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From Rob Weir <apa...@robweir.com>
Subject Re: Access to wiki
Date Sun, 07 Aug 2011 20:58:31 GMT
On Sun, Aug 7, 2011 at 4:12 PM, Ross Gardler <rgardler@opendirective.com> wrote:
> On 6 August 2011 22:11, Rob Weir <apache@robweir.com> wrote:
>> On Fri, Aug 5, 2011 at 3:14 AM, Jean Hollis Weber <jeanweber@gmail.com> wrote:
>>> On Thu, 2011-08-04 at 10:22 -0400, Rob Weir wrote:
>
> ...
>
>> Maybe I'm too skeptical,  but do we really have thousands of non core
>> project members dropping in for minutes at a time, adding information
>> on the architecture of OOo?  And build instructions? Looking at the
>> history of these pages, it looks more like this is core dev-enabling
>> information that should be part of the core project website.
>
> If there is *one* person who is unable to make that first, simple
> contribution then there is *one* person who the project cannot move
> from user to committer. Sustainable open source (managed under the
> Apache Way) is about maximising the number of people who can
> contribute. That is not the same as maximising the number of people
> who do contribute (although the latter will usually be a side product
> of the former).
>

Perhaps my point was not clear.  I was saying that for some areas of
the project, where it is important to publish authoritative, PPMC
approved information, that this should be CRT for committers, but RTC
for others.  That doesn't mean that we need to raise initial barriers
for contributors. It should be very easy to submit a contribution.
But it does mean that for some areas -- code being an obvious one --
we don't allow non-committers to change the repository directly.
Contributors are mediated via the review and approval of committers.
In parallel with that RTC cycle, we proactively identify potential new
committers.

There is nothing in what I said that suggests we should not encourage
contributions.  I only said that in some areas we should be careful to
establish PPMC oversight via the normal means.

Any objections to that in principle?

> I'd also suggest that the history of the project shouldn't dictate the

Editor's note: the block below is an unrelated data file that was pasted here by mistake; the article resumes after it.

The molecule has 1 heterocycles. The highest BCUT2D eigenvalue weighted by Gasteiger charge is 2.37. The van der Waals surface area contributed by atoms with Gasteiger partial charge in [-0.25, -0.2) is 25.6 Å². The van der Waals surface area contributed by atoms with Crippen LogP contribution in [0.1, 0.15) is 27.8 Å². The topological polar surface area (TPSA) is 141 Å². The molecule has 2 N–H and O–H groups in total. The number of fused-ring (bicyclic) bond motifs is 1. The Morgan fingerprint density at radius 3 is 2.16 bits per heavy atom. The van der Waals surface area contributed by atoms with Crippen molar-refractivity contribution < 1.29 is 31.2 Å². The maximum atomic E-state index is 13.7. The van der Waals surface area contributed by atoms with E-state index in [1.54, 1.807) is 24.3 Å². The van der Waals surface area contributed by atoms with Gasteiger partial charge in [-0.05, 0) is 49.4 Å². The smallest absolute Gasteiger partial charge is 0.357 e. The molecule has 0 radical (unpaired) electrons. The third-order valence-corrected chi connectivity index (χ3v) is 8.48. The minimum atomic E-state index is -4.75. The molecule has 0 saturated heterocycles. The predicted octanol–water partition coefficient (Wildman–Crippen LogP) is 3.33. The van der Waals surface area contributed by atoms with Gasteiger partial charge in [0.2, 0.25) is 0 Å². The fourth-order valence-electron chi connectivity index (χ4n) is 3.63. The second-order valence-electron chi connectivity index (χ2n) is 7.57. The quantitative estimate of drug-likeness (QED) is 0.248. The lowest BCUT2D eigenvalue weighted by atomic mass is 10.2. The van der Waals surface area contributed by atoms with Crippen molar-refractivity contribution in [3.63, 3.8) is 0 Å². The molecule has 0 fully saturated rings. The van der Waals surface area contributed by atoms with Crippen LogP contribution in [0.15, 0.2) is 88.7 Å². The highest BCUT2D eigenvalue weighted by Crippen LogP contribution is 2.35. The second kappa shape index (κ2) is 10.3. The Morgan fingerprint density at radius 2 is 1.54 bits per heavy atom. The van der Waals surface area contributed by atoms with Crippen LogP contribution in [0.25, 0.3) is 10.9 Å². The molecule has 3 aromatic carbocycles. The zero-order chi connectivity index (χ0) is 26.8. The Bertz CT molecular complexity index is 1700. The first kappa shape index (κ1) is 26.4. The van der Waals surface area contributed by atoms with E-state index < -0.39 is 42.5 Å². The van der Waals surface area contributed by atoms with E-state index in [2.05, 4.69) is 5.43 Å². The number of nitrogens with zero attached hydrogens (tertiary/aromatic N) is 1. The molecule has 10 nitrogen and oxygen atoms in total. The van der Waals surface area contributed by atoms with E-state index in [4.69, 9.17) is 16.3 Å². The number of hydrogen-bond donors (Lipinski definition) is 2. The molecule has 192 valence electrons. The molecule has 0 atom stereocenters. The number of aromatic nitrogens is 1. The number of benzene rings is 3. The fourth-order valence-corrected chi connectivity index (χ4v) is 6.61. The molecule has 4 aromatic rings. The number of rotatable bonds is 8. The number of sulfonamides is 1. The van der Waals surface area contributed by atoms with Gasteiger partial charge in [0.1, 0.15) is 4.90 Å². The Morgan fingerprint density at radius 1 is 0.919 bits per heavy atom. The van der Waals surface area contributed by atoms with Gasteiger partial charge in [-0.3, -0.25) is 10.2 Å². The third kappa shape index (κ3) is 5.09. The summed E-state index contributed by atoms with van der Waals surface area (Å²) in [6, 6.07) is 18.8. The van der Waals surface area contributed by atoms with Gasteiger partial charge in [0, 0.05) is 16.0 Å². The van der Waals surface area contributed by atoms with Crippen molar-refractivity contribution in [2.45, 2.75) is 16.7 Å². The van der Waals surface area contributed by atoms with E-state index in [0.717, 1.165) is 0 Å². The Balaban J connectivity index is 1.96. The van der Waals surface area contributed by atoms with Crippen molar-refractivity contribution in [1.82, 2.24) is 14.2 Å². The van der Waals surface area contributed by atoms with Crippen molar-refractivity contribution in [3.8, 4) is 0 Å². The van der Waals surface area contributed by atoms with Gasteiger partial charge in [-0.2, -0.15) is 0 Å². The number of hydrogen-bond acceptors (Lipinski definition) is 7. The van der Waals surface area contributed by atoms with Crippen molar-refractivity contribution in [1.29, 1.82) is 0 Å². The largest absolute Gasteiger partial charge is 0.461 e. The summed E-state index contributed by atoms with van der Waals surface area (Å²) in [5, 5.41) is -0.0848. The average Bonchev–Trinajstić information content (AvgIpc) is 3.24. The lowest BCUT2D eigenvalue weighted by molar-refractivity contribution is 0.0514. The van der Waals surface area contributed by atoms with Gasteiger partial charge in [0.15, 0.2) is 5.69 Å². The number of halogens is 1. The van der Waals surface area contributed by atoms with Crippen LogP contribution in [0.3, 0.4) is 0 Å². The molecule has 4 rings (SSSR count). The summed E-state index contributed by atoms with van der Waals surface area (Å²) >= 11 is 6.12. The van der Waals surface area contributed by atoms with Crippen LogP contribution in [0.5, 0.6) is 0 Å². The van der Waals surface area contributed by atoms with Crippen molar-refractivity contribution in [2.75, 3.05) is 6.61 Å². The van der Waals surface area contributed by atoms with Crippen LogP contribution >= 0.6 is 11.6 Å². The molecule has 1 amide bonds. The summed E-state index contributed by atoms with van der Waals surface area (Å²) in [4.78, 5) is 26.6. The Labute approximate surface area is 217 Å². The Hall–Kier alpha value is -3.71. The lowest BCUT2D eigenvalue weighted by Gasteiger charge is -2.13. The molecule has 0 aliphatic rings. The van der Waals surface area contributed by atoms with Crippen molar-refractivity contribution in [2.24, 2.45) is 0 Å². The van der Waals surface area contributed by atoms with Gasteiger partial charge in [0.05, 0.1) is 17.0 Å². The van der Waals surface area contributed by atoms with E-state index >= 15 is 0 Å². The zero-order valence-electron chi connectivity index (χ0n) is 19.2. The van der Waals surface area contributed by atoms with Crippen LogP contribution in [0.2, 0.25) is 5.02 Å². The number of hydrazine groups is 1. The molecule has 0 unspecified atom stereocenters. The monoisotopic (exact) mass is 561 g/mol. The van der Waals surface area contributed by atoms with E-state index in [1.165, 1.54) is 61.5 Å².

> future. I thought one of the concerns many people had about OOo in the
> past was that there were too many barriers to to contributions.
>

Some, certainly.  I don't know about "many".  For example, we had one
company that tried to make contributions under incompatible license
terms.  Sun refused to integrate that code.   Simon had a nice
rebuttal at that time, explaining the value of long-established
"community norms", even using Apache as an example:

http://blogs.oracle.com/webmink/entry/sca_r_office

> Of course, there needs to needs to be a balance between putting effort
> into enabling quick and simple contributions from everyone and getting
> on with doing work.
>

Unlike many Apache projects, the documentation with OpenOffice.org is
not merely supplemental, optional, nice to have, dispensable, etc.  It
is a core deliverable of the project.  As an end-user application, we
need end user documentation.  As an application that is deployed
broadly in large organizations, we need admin documentation.  As an
application with a rich macro language, we need app developer
documentation. And as an application that is extensible via plugins,
we need extension developer documentation.  Without this
documentation, OpenOffice.org is severely diminished.  So I do not
think we should think that discussion of documentation is opposed to
"getting on with doing work".

> Ross
>

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